Crappie

Crappie, pronounces “craw pee,” cought by Rob last weekend

Howdy everyone! Rockfish are biting, lingcod are being caught, surfperch are on the beach, clams are being dug, shad and red-tailed perch are running on the Umpqua and bass and panfish are aggressively taking lures and bait everywhere. In short, it’s my favorite time of year.

There’s also crabbing, which has been a total hit or miss deal lately with the crabs congregating or “clutching” in sporadic groups both in the bay and in the ocean.

And last but not least, we had a three-day halibut opener but the weather wasn’t cooperative and we had minimal participation by anglers. Now I’m not saying there were not nice halibut caught because there were some nice 40- to 50-pound fish, but overall it was super slow. The next three-day opener will be May 24-26.

Today, I would like to talk about one of America’s favorite “starter fish,” the crappie. Just to be clear, it’s pronounced “Craw Pee” not, well, you know. The crappie is an aggressive little panfish that inhabits freshwater ponds, lakes, and rivers around North America. Untold thousands, maybe even millions of these fish have fallen prey over the centuries to young and old anglers alike with nothing more than a bobber, hook, and worm.

These days artificial baits, jigs, and small bass tubes are just as likely to be used. In fact, what are referred to around these parts as “steelhead jigs” are in other parts of the country known as “crappie jigs.” I always find that kind of funny from a marketing standpoint. We have two species of crappie in North America, the white crappie and the black crappie; while there is some difference in outward appearance they basically function the same.

The crappie exists in all 48 contiguous states due mostly to relocation by anglers looking to establish stocks in private ponds and the like. These fish love clear fresh water with overhead aquatic vegetation for cover and will feed on anything small enough to fit in their mouths that swims or crawls by or is unfortunate enough to fall into the water. In ponds prolific with crappie, you can often hear the “slapping” sound they make as they suck in prey from the surface. I use this sound to target them and cast a small plastic tube or nightcrawler into the area; this almost always results in a hook-up.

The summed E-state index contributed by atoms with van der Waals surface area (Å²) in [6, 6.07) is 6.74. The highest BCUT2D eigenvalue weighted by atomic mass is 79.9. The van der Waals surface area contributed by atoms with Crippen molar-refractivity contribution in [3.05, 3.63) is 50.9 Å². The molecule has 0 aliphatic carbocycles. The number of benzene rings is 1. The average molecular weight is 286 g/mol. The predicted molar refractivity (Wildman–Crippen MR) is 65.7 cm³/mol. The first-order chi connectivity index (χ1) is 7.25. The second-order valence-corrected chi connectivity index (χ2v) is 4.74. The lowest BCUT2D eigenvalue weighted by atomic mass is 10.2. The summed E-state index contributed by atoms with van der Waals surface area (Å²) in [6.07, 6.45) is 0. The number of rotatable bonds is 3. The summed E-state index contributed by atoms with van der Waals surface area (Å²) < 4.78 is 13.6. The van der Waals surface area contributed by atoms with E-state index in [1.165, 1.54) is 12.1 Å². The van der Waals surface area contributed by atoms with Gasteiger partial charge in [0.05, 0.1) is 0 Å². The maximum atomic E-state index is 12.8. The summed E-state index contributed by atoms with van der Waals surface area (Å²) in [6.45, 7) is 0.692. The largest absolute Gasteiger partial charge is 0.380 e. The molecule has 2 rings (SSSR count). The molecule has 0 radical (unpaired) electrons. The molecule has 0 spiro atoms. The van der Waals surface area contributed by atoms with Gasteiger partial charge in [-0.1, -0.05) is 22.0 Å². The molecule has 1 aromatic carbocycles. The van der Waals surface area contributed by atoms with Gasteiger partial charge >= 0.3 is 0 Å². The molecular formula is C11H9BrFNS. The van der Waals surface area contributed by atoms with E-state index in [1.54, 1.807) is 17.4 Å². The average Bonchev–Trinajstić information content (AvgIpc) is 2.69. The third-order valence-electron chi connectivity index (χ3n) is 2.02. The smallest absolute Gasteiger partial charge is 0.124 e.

While these fish can and do feed during the day, it is at night and early morning when they are most active and in jurisdictions where it’s legal to do so a savvy angler can use an underwater light to draw in small invertebrates and fish and all the crappie that come in to feed on them.

This species can live up to seven years and at 2 to 4 years of age it,’s time for the crappie to start a little family of their own. Spawning occurs in early spring with the male using his body and tail to make a little depression in sand or mud. This crappie little “house” is usually located by cover, such as weeds, reeds, or deadfall and the female will lay about 40,000 eggs, which hatch in only a few days.

The young will remain in the nest for several days before wandering off on their own and unfortunately, some crappie parents will unwittingly devour their own young, much like politicians. This can be referred to a really “crappie” way to go.

Whether you are chasing lingcod in the sea or panfish in the ponds I hope to see you out there.

Rob Gensorek is the owner of Basin Tackle (www.basintackle.com) in the Charleston Marina and can be reached by phone at 541-888-FISH, on Facebook at Basin Tackle Charleston, or email basin_tackle@yahoo.com

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